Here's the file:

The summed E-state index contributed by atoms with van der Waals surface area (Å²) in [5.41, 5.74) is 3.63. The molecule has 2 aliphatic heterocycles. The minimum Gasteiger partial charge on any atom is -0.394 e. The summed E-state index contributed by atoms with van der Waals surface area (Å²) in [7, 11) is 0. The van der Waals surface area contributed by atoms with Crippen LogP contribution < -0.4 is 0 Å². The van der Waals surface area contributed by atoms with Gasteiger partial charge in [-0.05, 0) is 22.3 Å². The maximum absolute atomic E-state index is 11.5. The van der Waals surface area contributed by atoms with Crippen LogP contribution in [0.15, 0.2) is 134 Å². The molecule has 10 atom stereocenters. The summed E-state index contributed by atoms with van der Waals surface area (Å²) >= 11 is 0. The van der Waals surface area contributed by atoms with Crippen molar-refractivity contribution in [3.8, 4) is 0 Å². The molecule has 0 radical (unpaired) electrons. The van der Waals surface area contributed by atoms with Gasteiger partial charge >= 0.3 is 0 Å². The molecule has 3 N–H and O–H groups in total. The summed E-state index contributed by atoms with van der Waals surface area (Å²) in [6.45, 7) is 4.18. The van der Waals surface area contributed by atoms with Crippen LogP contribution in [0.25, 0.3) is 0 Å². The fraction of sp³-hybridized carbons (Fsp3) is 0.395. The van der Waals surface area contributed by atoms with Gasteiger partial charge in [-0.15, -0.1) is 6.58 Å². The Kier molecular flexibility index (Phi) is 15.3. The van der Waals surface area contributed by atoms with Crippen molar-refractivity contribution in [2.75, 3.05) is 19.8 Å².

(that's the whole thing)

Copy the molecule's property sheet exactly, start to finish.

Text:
The summed E-state index contributed by atoms with van der Waals surface area (Å²) in [5.41, 5.74) is 3.63. The molecule has 2 aliphatic heterocycles. The minimum Gasteiger partial charge on any atom is -0.394 e. The summed E-state index contributed by atoms with van der Waals surface area (Å²) in [7, 11) is 0. The van der Waals surface area contributed by atoms with Crippen LogP contribution < -0.4 is 0 Å². The van der Waals surface area contributed by atoms with Gasteiger partial charge in [-0.05, 0) is 22.3 Å². The maximum absolute atomic E-state index is 11.5. The van der Waals surface area contributed by atoms with Crippen LogP contribution in [0.15, 0.2) is 134 Å². The molecule has 10 atom stereocenters. The summed E-state index contributed by atoms with van der Waals surface area (Å²) >= 11 is 0. The van der Waals surface area contributed by atoms with Crippen molar-refractivity contribution in [3.8, 4) is 0 Å². The molecule has 0 radical (unpaired) electrons. The van der Waals surface area contributed by atoms with Gasteiger partial charge >= 0.3 is 0 Å². The molecule has 3 N–H and O–H groups in total. The summed E-state index contributed by atoms with van der Waals surface area (Å²) in [6.45, 7) is 4.18. The van der Waals surface area contributed by atoms with Crippen LogP contribution in [0.25, 0.3) is 0 Å². The fraction of sp³-hybridized carbons (Fsp3) is 0.395. The van der Waals surface area contributed by atoms with Gasteiger partial charge in [-0.15, -0.1) is 6.58 Å². The Kier molecular flexibility index (Phi) is 15.3. The van der Waals surface area contributed by atoms with Crippen molar-refractivity contribution in [2.75, 3.05) is 19.8 Å².